# Fold a standard paper to get a Rhombus

A follow up to the "Create a 3 inch measurement" post.

Can you create a Rhombus ( a parallelogram with all sides equal AND which is not a square-- my restriction) using a standard letter size paper ( 8.5 x 11 inches) merely by folding, in 7 steps or less?

The solution must be a folded paper that is a Rhombus and no paper sticking out.

No marking or cutting. No use of any tools (like rulers). Only folding. No external help like computers or books etc.

• I think fold a paper then unfold it is "marking" the papper Oct 27, 2017 at 3:42

I can do it in just three folds and a single unfold.

1. Fold the paper so that two opposite corners (call them A and C) meet. This creates a fold going from one long side to the other; call the points where this fold meets the long edges B and D so that A is on the same side as D and B is on the same side as C. Or see the image.
2. Unfold.
3, 4. Fold along AB and CD.
Image below:

Proof that this is a rhombus:

Note that the fold in the first step, BD, is the perpendicular bisector of AC. Therefore, AB = BC, CD = DA. By symmetry (since BD passes through the centre of the paper), we rotate 180 degrees to find that BC = DA. So ABCD is a rhombus.

• Ooh, nice!   Sep 26, 2017 at 19:23
• ...and is also always the largest possible rhombus that can be folded from any specific rectangle!!! Sep 26, 2017 at 22:23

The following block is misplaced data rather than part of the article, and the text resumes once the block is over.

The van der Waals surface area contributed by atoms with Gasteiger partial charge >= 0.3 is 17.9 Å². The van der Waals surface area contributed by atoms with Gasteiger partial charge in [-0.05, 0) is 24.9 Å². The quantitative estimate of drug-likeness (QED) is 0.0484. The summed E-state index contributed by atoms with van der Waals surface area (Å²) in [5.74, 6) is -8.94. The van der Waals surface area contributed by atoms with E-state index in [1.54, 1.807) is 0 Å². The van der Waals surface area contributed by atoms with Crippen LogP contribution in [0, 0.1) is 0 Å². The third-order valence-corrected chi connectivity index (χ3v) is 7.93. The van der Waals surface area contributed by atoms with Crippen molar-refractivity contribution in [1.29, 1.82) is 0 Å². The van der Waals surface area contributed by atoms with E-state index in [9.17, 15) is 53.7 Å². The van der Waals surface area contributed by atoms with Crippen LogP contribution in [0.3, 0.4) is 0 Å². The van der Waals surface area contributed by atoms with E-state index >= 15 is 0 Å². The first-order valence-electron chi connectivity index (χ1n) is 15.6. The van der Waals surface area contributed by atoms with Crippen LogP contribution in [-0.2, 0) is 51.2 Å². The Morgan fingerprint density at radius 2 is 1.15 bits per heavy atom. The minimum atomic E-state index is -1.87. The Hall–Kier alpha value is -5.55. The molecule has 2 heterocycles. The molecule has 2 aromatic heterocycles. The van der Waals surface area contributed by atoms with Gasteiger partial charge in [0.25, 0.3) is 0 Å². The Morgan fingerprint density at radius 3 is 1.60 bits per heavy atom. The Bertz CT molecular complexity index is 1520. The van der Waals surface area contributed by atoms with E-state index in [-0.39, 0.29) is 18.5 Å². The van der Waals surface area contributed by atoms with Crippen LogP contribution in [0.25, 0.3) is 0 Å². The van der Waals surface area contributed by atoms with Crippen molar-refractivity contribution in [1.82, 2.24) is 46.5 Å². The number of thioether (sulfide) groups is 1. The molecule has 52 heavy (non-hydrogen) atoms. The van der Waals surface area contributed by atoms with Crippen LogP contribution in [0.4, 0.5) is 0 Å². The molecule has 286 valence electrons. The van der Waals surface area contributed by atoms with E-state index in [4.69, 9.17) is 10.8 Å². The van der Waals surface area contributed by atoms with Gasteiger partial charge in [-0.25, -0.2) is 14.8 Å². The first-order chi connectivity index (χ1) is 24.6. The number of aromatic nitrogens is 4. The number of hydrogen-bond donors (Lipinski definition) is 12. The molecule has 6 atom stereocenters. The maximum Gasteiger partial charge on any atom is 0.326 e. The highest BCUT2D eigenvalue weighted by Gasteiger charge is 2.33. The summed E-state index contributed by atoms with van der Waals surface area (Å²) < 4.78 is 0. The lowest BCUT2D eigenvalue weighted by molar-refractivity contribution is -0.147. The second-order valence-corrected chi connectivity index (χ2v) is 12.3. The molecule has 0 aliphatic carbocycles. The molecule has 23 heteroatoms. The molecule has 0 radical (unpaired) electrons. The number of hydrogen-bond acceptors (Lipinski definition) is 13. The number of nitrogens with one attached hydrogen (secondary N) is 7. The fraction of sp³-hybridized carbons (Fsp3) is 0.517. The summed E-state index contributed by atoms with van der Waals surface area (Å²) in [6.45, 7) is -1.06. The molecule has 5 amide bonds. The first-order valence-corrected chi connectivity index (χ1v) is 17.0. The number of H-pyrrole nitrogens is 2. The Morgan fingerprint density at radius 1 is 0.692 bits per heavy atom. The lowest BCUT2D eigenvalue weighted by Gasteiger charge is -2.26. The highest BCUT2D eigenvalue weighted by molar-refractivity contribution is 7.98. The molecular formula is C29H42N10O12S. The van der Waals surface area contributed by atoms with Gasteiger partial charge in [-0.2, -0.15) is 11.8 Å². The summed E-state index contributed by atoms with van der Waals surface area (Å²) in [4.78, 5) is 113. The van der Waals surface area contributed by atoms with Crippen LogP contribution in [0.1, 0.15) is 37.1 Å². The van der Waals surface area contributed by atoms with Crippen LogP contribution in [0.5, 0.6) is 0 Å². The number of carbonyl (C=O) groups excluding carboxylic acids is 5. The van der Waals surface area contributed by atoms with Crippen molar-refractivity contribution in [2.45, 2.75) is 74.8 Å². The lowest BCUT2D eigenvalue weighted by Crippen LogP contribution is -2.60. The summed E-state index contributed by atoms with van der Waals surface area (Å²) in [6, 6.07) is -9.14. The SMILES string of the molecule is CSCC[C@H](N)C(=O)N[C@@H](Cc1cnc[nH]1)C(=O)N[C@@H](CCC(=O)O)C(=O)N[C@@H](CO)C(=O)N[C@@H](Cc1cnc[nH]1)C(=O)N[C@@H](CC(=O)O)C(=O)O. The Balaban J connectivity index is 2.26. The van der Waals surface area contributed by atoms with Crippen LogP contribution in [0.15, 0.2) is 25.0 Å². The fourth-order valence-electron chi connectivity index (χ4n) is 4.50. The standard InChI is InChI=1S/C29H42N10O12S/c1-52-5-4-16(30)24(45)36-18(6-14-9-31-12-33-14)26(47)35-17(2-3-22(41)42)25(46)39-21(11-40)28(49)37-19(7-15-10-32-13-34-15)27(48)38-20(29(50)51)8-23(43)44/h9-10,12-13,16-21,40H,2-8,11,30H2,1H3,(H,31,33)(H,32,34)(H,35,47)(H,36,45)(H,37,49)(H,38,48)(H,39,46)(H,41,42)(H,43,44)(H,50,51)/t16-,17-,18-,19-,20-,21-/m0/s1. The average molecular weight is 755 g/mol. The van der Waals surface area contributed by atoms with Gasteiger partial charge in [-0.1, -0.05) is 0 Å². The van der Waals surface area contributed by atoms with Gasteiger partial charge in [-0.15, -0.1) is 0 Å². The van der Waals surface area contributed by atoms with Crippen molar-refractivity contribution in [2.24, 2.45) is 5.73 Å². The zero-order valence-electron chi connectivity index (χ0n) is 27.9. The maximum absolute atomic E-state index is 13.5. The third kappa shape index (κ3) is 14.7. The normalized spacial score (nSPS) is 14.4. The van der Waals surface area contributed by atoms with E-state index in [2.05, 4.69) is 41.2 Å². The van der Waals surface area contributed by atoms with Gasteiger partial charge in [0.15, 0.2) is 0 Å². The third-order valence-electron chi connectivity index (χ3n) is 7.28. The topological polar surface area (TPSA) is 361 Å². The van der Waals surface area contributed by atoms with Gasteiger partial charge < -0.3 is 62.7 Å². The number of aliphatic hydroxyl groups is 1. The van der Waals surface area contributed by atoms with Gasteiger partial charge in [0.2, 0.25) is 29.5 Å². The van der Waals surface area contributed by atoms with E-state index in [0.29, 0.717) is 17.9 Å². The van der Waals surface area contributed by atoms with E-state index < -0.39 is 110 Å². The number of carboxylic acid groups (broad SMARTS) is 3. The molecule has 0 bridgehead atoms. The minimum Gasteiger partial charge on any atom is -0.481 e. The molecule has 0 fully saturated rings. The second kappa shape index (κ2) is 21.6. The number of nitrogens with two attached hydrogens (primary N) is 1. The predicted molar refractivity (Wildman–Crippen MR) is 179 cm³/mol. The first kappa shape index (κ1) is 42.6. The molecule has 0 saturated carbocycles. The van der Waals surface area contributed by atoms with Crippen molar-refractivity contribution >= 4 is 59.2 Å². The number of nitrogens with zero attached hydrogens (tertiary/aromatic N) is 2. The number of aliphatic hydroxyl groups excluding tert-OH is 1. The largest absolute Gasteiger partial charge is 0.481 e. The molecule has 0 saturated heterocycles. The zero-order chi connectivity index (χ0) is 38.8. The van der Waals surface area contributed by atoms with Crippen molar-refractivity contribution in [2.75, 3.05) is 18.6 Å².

• @Peter Tailor ...but then it would be a parallelogram but not a rhombus (unless I am misunderstanding what you mean by bisecting DE)... Sep 27, 2017 at 20:00

Here is a 6-step way:

Fold the paper vertically and horizontally in half, and unfold
Call the points where the folds meet the edges A, B, C and D clockwise
Fold the shape ABCD, by symmetry, this is a rhombus (all side lengths are the same), and not a square (one diagonal is 8 in and the other 11.5 in)
[Note: it is well-known that any specified convex polygon contained within a piece of paper can be folded in finitely many moves, and all rhombi are convex actually, don't need this since folding the sides in doesn't pass through the exterior of the rhombus (and it also doesn't bound the number of moves)]
This takes 2+4=6 moves

• Maybe could someone edit an image in? Thanks! Sep 23, 2017 at 21:35
• you can fold the diagonals while at the quarter-size stage for 3 less folds (or is it???)
– JMP
Sep 23, 2017 at 23:07
• Is this on a 8.5 x 11 inch paper? Can you explain the geometry. May be I dont understand it.
– DrD
Sep 23, 2017 at 23:24
• @DEEM: It will work on any rectangular piece of paper. Think of it as drawing a line between the mid points of adjacent sides. Its obvious that each line will be the same length and that it is not a square (unless the original piece of paper is a square). Sep 24, 2017 at 0:27
• @JonMarkPerry they need to fold in different directions to be able to open up again So you could do them with the quarter sized to prove they are all equal, but it would be the same number of folds and a little more awkward.
– user19641
Sep 24, 2017 at 4:41